Child advocates christen new downtown digs

It’s been 20 years since CASA started helping children in Mesa County.

The group, Court Appointed Special Advocates, is designed to make sure that children aren’t lost in the cracks of the state’s court system and left without a voice of their own.

Created by a judge in Seattle in 1977 and imported to Colorado a few years later, CASA is entirely volunteer driven, said Janet Rowland, executive director of CASA of Mesa County.

“We’re a child’s voice in court,” Rowland said Friday at an open house to celebrate the group’s 20th anniversary and show off its new digs inside the Grand Junction Area Chamber of Commerce building, 360 Grand Ave, Suite 201.

“What happens is, when a child is placed in foster care for their own safety, it starts a court process that can last for a couple of years or more,” she said. “Sometimes the kid gets lost in that process without a voice.”

Currently, there are CASA programs operating in 17 of the state’s 22 judicial districts. 

The first CASA program started in Larimer County in 1984, growing to the Denver area not long afterwards. Mesa County’s program began in 1997, the same year the Colorado Legislature created the CASA program statewide.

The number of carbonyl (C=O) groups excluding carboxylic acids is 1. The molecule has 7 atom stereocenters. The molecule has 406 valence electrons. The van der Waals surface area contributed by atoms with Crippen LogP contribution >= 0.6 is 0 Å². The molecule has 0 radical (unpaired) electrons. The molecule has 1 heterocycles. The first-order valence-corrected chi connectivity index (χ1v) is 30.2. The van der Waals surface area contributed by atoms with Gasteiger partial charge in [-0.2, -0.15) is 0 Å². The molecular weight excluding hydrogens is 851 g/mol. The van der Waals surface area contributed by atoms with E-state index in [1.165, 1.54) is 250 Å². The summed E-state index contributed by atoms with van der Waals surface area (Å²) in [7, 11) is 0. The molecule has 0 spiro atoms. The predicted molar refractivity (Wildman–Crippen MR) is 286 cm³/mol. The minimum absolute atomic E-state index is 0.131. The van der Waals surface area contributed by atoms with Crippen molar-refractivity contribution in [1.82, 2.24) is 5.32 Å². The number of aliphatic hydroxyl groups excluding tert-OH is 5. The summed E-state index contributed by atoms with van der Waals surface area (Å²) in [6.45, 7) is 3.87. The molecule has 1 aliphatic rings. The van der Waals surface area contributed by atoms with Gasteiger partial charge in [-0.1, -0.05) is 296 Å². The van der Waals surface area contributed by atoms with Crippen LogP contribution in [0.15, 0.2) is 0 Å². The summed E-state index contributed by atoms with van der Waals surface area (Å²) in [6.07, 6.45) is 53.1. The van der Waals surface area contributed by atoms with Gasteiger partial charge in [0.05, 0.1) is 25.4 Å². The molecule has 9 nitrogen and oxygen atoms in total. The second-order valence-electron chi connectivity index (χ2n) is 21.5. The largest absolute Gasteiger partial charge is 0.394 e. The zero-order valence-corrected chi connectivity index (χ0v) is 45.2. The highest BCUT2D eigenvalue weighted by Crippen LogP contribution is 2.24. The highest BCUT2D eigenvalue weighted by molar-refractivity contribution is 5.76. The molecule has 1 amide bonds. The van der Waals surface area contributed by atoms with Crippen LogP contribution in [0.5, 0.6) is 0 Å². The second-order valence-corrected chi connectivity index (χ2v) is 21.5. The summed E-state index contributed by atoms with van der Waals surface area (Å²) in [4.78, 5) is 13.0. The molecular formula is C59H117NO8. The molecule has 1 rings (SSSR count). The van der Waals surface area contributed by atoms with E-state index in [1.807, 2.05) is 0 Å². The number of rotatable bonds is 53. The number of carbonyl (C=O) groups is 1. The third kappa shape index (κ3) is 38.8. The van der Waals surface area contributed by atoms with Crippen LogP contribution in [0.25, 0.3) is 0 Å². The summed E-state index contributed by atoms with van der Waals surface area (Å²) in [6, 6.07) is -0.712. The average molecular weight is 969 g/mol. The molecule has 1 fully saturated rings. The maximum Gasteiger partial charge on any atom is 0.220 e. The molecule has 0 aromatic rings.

In each, a volunteer monitors a single child and his or her family throughout whatever legal issues they face, including dealing with foster care. The advocate’s sole job is to make sure the children they are assigned get any and all services they need.

While every case is different, those cases can last up to two years.

Rowland said anyone can be a volunteer, and volunteers are always needed.

Currently, CASA’s next training session is full, with 20 new volunteers coming on board.

But while that’s good, it still isn’t enough. There’s a waiting list of about 35 cases, she said.

“We’re on track to serve about 300 children by the end of the year,” Rowland said. “To be a volunteer, you don’t have to have a background in social work or criminal justice.”

Volunteers who are at least 21 and pass criminal background checks go through 30 hours of training and 12 hours of annual re-training.

Rowland said while some volunteers are retirees, most are not.

“About two-thirds of our volunteers work,” she said. “So we really can work it in your schedule even if you work full time.”

To learn more about CASA or to become a volunteer, go to


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